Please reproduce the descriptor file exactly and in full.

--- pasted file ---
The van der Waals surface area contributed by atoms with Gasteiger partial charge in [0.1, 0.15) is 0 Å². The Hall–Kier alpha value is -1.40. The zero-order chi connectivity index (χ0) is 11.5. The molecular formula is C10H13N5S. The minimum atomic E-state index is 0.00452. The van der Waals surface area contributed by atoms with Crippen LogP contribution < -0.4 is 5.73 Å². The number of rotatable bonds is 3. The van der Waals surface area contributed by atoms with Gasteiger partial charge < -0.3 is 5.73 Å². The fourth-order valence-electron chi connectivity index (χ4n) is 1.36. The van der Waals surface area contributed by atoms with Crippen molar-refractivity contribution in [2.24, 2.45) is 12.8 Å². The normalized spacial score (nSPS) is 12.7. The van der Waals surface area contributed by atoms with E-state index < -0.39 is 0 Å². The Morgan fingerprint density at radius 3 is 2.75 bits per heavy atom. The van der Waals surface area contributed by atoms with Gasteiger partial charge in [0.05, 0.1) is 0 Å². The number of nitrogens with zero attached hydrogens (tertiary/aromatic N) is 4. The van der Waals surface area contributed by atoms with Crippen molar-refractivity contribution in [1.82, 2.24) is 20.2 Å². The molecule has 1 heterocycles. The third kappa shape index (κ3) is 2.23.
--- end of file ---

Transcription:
The van der Waals surface area contributed by atoms with Gasteiger partial charge in [0.1, 0.15) is 0 Å². The Hall–Kier alpha value is -1.40. The zero-order chi connectivity index (χ0) is 11.5. The molecular formula is C10H13N5S. The minimum atomic E-state index is 0.00452. The van der Waals surface area contributed by atoms with Crippen LogP contribution < -0.4 is 5.73 Å². The number of rotatable bonds is 3. The van der Waals surface area contributed by atoms with Gasteiger partial charge < -0.3 is 5.73 Å². The fourth-order valence-electron chi connectivity index (χ4n) is 1.36. The van der Waals surface area contributed by atoms with Crippen molar-refractivity contribution in [2.24, 2.45) is 12.8 Å². The normalized spacial score (nSPS) is 12.7. The van der Waals surface area contributed by atoms with E-state index < -0.39 is 0 Å². The Morgan fingerprint density at radius 3 is 2.75 bits per heavy atom. The van der Waals surface area contributed by atoms with Gasteiger partial charge in [0.05, 0.1) is 0 Å². The number of nitrogens with zero attached hydrogens (tertiary/aromatic N) is 4. The van der Waals surface area contributed by atoms with Crippen molar-refractivity contribution in [1.82, 2.24) is 20.2 Å². The molecule has 1 heterocycles. The third kappa shape index (κ3) is 2.23.